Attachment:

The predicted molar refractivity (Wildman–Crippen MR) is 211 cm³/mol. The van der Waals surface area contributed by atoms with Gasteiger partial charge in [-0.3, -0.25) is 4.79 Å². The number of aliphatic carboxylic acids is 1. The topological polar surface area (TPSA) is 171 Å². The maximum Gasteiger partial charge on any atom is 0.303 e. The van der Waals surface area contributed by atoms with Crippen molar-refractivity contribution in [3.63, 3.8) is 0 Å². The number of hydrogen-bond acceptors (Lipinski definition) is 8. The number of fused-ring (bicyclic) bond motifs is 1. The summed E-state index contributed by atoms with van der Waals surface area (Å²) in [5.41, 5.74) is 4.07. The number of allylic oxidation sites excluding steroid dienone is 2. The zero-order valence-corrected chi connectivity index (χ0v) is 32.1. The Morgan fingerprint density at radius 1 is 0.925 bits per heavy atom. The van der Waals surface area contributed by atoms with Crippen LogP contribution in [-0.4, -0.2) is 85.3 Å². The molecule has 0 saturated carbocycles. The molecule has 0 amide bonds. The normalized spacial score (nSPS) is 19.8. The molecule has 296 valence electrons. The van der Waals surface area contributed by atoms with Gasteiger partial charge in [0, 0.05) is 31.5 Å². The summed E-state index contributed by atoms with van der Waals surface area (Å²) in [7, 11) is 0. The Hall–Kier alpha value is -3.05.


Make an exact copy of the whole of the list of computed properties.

The predicted molar refractivity (Wildman–Crippen MR) is 211 cm³/mol. The van der Waals surface area contributed by atoms with Gasteiger partial charge in [-0.3, -0.25) is 4.79 Å². The number of aliphatic carboxylic acids is 1. The topological polar surface area (TPSA) is 171 Å². The maximum Gasteiger partial charge on any atom is 0.303 e. The van der Waals surface area contributed by atoms with Crippen molar-refractivity contribution in [3.63, 3.8) is 0 Å². The number of hydrogen-bond acceptors (Lipinski definition) is 8. The number of fused-ring (bicyclic) bond motifs is 1. The summed E-state index contributed by atoms with van der Waals surface area (Å²) in [5.41, 5.74) is 4.07. The number of allylic oxidation sites excluding steroid dienone is 2. The zero-order valence-corrected chi connectivity index (χ0v) is 32.1. The Morgan fingerprint density at radius 1 is 0.925 bits per heavy atom. The van der Waals surface area contributed by atoms with Crippen LogP contribution in [-0.4, -0.2) is 85.3 Å². The molecule has 0 saturated carbocycles. The molecule has 0 amide bonds. The normalized spacial score (nSPS) is 19.8. The molecule has 296 valence electrons. The van der Waals surface area contributed by atoms with Gasteiger partial charge in [0, 0.05) is 31.5 Å². The summed E-state index contributed by atoms with van der Waals surface area (Å²) in [7, 11) is 0. The Hall–Kier alpha value is -3.05.